RE: How to calculate ballast tank volume?
Well, I know next to nothing about RC subs right now, but since you haven't gotten a response yet, here's how I'd figure it out...
First, recognize that neutral buoyancy means the weight of your sub must equal the weight of the water displaced by your sub. This means if your sub displaces two gallons of water when totally submersed, then it will sink if it weighs more than two gallons of water, and it will float if it weighs less than two gallons of water.
So the hard part is figuring out the volume of water your sub will displace. If your entire hull is water proof, then you just need to caculate the volume of the hull. If you have WTCs inside and flood the hull, you need to calculate the WTC volume (based on exterior dimensions, not interior) and guesstimate the total volume that the hull material takes up (maybe you can neglect this, especially if the hull material itself has close to neutral buoyancy).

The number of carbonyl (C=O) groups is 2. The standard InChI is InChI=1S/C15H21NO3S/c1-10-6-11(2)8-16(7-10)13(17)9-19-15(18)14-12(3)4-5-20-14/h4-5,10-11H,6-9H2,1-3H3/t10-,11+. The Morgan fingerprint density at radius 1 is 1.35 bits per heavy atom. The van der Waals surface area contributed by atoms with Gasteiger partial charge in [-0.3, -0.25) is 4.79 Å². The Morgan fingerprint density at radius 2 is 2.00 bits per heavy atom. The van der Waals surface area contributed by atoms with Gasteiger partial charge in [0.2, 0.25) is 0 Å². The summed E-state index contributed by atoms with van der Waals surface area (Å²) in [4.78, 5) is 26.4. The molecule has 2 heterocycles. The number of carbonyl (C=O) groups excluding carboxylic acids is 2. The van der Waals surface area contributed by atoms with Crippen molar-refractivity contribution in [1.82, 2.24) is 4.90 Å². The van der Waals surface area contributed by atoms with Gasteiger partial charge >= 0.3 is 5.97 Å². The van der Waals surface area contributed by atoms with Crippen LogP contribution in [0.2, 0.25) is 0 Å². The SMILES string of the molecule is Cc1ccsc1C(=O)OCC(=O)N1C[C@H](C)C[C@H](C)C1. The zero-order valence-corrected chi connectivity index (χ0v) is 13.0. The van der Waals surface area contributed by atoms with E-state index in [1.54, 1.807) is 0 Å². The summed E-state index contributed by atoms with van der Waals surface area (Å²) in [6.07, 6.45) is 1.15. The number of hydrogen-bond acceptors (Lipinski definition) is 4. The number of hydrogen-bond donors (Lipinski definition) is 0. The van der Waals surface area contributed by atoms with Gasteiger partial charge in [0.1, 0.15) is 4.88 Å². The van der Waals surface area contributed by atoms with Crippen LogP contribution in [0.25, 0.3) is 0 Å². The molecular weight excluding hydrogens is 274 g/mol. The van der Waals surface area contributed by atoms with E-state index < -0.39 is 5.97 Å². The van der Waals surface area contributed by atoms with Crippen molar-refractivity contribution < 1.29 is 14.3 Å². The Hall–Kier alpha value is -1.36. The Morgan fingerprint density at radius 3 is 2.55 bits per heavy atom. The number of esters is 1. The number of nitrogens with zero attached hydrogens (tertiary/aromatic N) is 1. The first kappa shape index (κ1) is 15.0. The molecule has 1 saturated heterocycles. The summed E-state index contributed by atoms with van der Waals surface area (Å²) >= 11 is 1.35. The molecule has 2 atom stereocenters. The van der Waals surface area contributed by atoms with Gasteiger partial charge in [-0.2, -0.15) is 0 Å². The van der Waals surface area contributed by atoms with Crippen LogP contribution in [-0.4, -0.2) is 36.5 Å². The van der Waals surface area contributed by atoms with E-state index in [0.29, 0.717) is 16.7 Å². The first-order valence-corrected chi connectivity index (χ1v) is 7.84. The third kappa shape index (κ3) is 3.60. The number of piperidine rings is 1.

So my simple minded approach is to figure out how much weight/ballast you have to add to get you total sub weight > water displacement weight.
So lets define some variables and write some equations...
WS = dry weight of sub (empty ballast tank)
WWD = weight of water displaced by sub
WB = weight of ballast
so neutral buoyancy is when:
WS +WB = WWD
and you need to calculate:
WB = WWD - WS
You said that WS = 11+ pounds for your sub, so you need to calculate or guesstimate WDW and then you can find WB.
I believe 1cc of water weighs 1g, so 1L weighs 1kg (1L = 1 cubic decimeter = 1000cc). I don't know the English unit equivalents (the metric system keeps things simple, as you can see), but you can just take your measurements in centimeters, or look up conversion factors.
So if your sub weighs 12lbs, and it displaces 16lbs of water, you need a ballast tank that can hold > 4lbs of water.
Hope that helps... maybe one of the experienced sub guys here will chime in and provide an easier way to figure it out!